• Trying to use the comment section to cheat
  • Forfeited rounds (if less than half, arguments must also be weighted)
--> @bsh1, @Ragnar
Hi!

Thank you very much for the response. I will fix the typo and definitely implement a better mechanism for the feedback. Regarding the rest, I'll probably redirect you to @bsh1.
Is there any chance I can beg again for a voter  Leaderboard :)
--> @Ramshutu
Hi, I am rewriting the most parts of the website at the moment because they are quite messy and it would be hard to go on without creating even bigger mess. After that's done, I will implement bunch of new things, including the votes leaderboard :)
--> @Ragnar
The comparative analysis is indispensable, because unless the voter is able to explain why one person's conduct was worth than the other, the voter has no business awarding one a point for conduct. If the voter believes one debater was rude and the other was polite, the voter needs to state as much and then explain why. It may seem to be belaboring the obvious to the voter, who clearly has an opinion about the debaters' politeness, but it is not the moderator's job to determine if the voter was right about awarding points (thus, it is not the moderator's job to actually decide if there was an obvious conduct difference). Therefore, the only way for moderators to ensure the voter is doing the necessary mental legwork and not just randomly assigning points is to compel the voter to explain, in comparative terms, the points they award. I also don't think poor conduct needs to distract the voter to warrant punishment. 

Something we don't have from DDO that I never thought about is the polls. I never thought about it because I never really used the DDO polls very often but now that I just came up with the idea of a poll I would like to make the absence is quite conspicuous. Any chance of us getting some poll functionality in DART?
--> @Discipulus_Didicit
No for the love of all that is good and holy. No. 
--> @Virtuoso
Come on TB, I know you want to want it =)
No for the love of all that is good and holy. No. 
Lol

What is your plans for the next update?
--> @SupaDudz
I've been rewriting most of the modules of the website to make them much easier to extend. But apart from that, I've also added some minor changes, which will be deployed alongside the new rewritten version, some of them are:

1) Much more advanced permissions system for the admins to control the access to the website's features.
2) Full screen messaging window, it won't have the office sidebar on the left anymore.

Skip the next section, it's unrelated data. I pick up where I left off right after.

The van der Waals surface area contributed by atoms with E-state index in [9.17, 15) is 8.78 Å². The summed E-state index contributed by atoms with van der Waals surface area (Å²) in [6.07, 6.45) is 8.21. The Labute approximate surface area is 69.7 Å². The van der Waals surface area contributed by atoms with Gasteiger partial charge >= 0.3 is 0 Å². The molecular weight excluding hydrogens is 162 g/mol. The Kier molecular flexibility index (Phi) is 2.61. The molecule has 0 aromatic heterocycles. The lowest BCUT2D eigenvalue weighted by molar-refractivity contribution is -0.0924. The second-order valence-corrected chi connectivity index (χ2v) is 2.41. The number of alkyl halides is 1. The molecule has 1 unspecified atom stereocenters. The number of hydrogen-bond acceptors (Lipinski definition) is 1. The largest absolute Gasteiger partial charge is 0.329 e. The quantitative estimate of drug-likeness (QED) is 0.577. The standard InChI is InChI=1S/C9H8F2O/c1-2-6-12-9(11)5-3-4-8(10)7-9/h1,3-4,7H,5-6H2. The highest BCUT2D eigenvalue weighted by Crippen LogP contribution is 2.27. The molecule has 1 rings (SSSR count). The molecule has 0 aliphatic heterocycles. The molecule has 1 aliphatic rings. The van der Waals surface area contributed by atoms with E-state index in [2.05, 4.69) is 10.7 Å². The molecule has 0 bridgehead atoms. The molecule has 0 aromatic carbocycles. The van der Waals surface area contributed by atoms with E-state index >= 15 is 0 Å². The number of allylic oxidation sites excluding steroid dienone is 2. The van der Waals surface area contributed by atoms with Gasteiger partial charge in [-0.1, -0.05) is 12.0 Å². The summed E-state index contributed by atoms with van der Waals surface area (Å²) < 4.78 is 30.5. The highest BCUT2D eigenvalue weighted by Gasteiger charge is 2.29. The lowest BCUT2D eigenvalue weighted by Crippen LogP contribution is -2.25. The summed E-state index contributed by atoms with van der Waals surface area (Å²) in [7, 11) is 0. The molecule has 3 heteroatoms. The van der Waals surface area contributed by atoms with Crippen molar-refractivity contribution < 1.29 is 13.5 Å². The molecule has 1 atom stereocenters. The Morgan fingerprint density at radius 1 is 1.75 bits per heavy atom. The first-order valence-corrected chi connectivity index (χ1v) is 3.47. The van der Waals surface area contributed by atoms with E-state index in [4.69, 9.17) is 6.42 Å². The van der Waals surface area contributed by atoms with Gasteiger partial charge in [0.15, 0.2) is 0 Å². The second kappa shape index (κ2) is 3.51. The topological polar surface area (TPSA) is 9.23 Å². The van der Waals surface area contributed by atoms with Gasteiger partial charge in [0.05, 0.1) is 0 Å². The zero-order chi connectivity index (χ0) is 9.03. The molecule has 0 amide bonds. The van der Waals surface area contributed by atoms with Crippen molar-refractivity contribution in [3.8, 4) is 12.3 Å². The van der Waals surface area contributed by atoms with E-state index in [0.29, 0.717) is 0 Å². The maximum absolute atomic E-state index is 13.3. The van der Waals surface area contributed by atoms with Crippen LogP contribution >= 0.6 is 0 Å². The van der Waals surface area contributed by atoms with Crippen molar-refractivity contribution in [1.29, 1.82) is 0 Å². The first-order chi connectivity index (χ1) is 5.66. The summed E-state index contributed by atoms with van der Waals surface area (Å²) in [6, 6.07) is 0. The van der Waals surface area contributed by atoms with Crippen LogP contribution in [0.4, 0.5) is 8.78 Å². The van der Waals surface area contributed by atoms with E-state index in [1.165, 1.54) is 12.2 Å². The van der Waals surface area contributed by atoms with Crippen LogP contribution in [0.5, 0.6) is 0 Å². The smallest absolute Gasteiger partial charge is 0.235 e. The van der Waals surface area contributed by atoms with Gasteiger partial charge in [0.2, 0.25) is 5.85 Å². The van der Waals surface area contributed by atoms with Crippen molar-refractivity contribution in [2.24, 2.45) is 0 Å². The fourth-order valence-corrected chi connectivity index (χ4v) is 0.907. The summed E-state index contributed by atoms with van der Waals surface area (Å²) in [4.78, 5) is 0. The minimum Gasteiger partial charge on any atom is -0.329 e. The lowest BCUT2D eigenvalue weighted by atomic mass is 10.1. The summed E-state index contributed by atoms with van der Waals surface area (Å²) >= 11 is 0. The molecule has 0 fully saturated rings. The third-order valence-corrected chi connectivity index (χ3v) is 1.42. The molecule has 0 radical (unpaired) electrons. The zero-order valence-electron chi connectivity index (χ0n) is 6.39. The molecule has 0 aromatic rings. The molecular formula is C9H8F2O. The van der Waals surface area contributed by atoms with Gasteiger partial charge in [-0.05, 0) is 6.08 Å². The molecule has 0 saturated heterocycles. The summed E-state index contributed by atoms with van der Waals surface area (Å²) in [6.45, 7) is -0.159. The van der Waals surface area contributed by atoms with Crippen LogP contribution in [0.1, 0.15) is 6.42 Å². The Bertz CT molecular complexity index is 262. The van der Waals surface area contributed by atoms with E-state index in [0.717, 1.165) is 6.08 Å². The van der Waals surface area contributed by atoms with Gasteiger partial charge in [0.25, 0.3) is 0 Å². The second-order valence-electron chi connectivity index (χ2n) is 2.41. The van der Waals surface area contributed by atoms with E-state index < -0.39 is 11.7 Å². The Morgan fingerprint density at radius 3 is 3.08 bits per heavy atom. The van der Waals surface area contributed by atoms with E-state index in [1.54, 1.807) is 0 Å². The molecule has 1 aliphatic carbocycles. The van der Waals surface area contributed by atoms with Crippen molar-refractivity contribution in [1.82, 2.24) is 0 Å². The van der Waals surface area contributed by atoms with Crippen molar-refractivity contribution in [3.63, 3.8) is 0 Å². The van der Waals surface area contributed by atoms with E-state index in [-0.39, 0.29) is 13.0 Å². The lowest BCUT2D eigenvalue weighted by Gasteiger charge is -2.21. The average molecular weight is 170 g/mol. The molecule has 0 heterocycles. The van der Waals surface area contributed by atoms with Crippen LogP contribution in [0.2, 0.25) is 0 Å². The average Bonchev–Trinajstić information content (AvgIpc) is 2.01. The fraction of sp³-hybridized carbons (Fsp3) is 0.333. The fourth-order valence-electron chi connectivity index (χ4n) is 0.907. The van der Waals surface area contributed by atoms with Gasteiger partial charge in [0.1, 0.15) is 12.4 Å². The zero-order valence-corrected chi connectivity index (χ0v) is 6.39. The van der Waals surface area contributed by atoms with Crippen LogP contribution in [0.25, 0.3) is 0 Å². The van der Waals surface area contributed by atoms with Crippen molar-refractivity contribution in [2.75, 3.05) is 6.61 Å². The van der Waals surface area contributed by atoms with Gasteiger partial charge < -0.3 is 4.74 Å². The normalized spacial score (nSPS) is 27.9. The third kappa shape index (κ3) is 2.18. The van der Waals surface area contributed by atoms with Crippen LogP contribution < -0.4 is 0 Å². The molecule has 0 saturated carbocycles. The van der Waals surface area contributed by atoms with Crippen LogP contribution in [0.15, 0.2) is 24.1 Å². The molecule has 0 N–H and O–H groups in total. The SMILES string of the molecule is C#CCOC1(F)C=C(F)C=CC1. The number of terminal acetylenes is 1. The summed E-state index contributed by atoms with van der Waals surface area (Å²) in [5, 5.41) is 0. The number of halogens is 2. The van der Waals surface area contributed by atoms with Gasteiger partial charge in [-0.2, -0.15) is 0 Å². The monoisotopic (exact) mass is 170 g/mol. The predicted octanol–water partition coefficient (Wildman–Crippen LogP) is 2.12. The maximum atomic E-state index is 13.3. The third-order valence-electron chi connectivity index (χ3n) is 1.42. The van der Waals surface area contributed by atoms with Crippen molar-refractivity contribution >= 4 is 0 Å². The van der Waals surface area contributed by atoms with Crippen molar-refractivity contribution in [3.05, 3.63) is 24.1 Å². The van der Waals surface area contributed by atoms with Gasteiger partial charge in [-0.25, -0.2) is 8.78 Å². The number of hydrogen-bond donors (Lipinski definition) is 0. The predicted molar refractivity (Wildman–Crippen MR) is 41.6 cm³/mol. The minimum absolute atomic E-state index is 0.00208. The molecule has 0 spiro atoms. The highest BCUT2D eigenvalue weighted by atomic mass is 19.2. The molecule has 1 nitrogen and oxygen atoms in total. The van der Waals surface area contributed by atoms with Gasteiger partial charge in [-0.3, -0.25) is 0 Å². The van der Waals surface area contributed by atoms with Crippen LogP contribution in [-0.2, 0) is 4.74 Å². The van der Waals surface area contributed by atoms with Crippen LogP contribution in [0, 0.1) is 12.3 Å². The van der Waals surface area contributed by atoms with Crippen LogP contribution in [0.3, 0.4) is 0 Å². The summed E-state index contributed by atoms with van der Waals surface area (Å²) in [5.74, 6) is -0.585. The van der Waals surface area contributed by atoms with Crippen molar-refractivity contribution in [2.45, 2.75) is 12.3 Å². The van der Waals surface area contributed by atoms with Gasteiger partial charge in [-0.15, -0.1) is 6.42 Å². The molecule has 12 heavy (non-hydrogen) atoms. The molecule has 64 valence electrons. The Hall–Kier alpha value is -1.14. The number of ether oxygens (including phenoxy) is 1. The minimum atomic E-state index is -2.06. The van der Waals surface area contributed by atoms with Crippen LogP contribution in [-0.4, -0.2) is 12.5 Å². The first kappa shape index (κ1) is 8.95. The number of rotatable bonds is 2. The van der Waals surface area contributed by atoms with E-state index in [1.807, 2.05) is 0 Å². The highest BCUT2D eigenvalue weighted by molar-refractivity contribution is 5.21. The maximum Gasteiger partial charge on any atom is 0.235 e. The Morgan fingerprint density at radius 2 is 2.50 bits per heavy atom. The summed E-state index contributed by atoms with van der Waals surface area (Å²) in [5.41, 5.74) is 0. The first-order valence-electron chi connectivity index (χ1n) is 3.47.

3) Much better error messages, like if you try to access a wrong URL and whatnot.

Also I will probably try to add the system that would allow the mods to delete votes for the finished debates and some other minor details.

But after this rewritten version is deployed, we'll have new features every one or two weeks, as before.

--> @DebateArt.com
Nice
--> @bsh1
comparative analysis is indispensable
I disagree given that the comparative behavior is usually strongly implied by the lack of noted violations (note: everyone already does this with forfeits). To give an example from Virtuoso, there seems no need to list times the non-penalized person abstained from saying "Oh come off it you soddy pillock" to the other, or on one of your debates all the times you did not violate the agreed upon debate rules and lie.


I also don't think poor conduct needs to distract the voter to warrant punishment. 
My suggestion for a minimum standard of distracting, is mainly due to clarity. I believe excessive is too open to interpretation, and risks conduct penalties for not being nice enough when refuting arguments. Diverting someone's attention to non-issues like what a #$%^ someone is, while also wasting the time of all readers, pulls us out of the flow of the arguments (akin to movie breaking the suspension of disbelief). Refuting an argument, even if you could have been more civil to spare their feelings, is a natural part of the debate.

Granted, what distracts one person is different from one distracts another. But I am confident any good current conduct violation vote, had the attention of the voter pulled away from arguments (pretty much guaranteed once they're quoting something other than arguments they found annoying).
--> @DebateArt.com
Please change the auto generated words displayed in debates above the avatars. Currently it reads Instigator vs Contender, with the color switched out based on the instigator's preference. Pro vs Con (or Con Vs Pro, based on which role the instigator selected) would be far superior.

The current standard risks confusing contenders (and voters for that matter), unless a debate description clearly informs the expectations.